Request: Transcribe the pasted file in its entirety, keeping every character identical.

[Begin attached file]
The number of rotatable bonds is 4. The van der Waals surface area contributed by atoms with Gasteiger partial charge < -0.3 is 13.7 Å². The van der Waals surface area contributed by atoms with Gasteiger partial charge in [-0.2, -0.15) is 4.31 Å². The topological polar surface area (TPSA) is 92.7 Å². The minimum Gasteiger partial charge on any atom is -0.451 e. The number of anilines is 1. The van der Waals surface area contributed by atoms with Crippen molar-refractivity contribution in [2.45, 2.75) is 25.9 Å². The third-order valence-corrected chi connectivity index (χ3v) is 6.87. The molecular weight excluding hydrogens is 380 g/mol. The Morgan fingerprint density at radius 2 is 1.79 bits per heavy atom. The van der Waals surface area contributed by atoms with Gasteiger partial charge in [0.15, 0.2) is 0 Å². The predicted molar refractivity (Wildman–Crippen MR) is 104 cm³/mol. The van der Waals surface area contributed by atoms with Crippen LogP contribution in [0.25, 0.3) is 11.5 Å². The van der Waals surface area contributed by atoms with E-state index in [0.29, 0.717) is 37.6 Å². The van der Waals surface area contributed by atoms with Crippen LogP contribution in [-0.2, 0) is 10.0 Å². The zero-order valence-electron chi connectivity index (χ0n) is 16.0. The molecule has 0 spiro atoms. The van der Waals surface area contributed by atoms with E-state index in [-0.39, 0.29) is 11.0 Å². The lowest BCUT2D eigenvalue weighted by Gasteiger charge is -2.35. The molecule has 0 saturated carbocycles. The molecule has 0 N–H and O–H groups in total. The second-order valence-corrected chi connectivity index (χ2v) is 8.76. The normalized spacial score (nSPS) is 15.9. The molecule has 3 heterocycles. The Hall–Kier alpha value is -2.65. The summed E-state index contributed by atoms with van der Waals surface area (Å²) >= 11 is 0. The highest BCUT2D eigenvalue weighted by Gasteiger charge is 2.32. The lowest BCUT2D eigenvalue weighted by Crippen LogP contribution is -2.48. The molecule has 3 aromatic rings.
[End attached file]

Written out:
The number of rotatable bonds is 4. The van der Waals surface area contributed by atoms with Gasteiger partial charge < -0.3 is 13.7 Å². The van der Waals surface area contributed by atoms with Gasteiger partial charge in [-0.2, -0.15) is 4.31 Å². The topological polar surface area (TPSA) is 92.7 Å². The minimum Gasteiger partial charge on any atom is -0.451 e. The number of anilines is 1. The van der Waals surface area contributed by atoms with Crippen molar-refractivity contribution in [2.45, 2.75) is 25.9 Å². The third-order valence-corrected chi connectivity index (χ3v) is 6.87. The molecular weight excluding hydrogens is 380 g/mol. The Morgan fingerprint density at radius 2 is 1.79 bits per heavy atom. The van der Waals surface area contributed by atoms with Gasteiger partial charge in [0.15, 0.2) is 0 Å². The predicted molar refractivity (Wildman–Crippen MR) is 104 cm³/mol. The van der Waals surface area contributed by atoms with Crippen LogP contribution in [0.25, 0.3) is 11.5 Å². The van der Waals surface area contributed by atoms with E-state index in [0.29, 0.717) is 37.6 Å². The van der Waals surface area contributed by atoms with Crippen LogP contribution in [-0.2, 0) is 10.0 Å². The zero-order valence-electron chi connectivity index (χ0n) is 16.0. The molecule has 0 spiro atoms. The van der Waals surface area contributed by atoms with E-state index in [-0.39, 0.29) is 11.0 Å². The lowest BCUT2D eigenvalue weighted by Gasteiger charge is -2.35. The molecule has 0 saturated carbocycles. The molecule has 0 N–H and O–H groups in total. The second-order valence-corrected chi connectivity index (χ2v) is 8.76. The normalized spacial score (nSPS) is 15.9. The molecule has 3 heterocycles. The Hall–Kier alpha value is -2.65. The summed E-state index contributed by atoms with van der Waals surface area (Å²) >= 11 is 0. The highest BCUT2D eigenvalue weighted by Gasteiger charge is 2.32. The lowest BCUT2D eigenvalue weighted by Crippen LogP contribution is -2.48. The molecule has 3 aromatic rings.